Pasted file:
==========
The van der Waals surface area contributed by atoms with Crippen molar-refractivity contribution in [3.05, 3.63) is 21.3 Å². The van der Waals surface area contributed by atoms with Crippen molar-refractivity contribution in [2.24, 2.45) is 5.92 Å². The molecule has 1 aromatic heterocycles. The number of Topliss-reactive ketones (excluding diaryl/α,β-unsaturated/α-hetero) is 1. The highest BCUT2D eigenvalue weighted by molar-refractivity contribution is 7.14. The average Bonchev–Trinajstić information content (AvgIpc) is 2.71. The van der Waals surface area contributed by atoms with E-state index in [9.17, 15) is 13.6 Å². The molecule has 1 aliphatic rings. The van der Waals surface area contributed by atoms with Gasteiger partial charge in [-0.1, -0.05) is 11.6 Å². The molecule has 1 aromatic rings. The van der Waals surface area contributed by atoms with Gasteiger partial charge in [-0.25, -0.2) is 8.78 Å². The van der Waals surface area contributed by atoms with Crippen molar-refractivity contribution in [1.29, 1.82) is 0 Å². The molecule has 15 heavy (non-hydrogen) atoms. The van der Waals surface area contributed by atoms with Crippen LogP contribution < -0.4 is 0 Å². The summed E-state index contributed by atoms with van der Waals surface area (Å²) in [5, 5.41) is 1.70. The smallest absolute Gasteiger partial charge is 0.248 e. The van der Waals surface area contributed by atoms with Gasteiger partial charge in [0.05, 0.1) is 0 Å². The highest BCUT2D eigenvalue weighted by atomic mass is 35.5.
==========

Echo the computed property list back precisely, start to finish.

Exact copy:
The van der Waals surface area contributed by atoms with Crippen molar-refractivity contribution in [3.05, 3.63) is 21.3 Å². The van der Waals surface area contributed by atoms with Crippen molar-refractivity contribution in [2.24, 2.45) is 5.92 Å². The molecule has 1 aromatic heterocycles. The number of Topliss-reactive ketones (excluding diaryl/α,β-unsaturated/α-hetero) is 1. The highest BCUT2D eigenvalue weighted by molar-refractivity contribution is 7.14. The average Bonchev–Trinajstić information content (AvgIpc) is 2.71. The van der Waals surface area contributed by atoms with E-state index in [9.17, 15) is 13.6 Å². The molecule has 1 aliphatic rings. The van der Waals surface area contributed by atoms with Gasteiger partial charge in [-0.1, -0.05) is 11.6 Å². The molecule has 1 aromatic rings. The van der Waals surface area contributed by atoms with Gasteiger partial charge in [-0.25, -0.2) is 8.78 Å². The van der Waals surface area contributed by atoms with Crippen molar-refractivity contribution in [1.29, 1.82) is 0 Å². The molecule has 15 heavy (non-hydrogen) atoms. The van der Waals surface area contributed by atoms with Crippen LogP contribution < -0.4 is 0 Å². The summed E-state index contributed by atoms with van der Waals surface area (Å²) in [5, 5.41) is 1.70. The smallest absolute Gasteiger partial charge is 0.248 e. The van der Waals surface area contributed by atoms with Gasteiger partial charge in [0.05, 0.1) is 0 Å². The highest BCUT2D eigenvalue weighted by atomic mass is 35.5.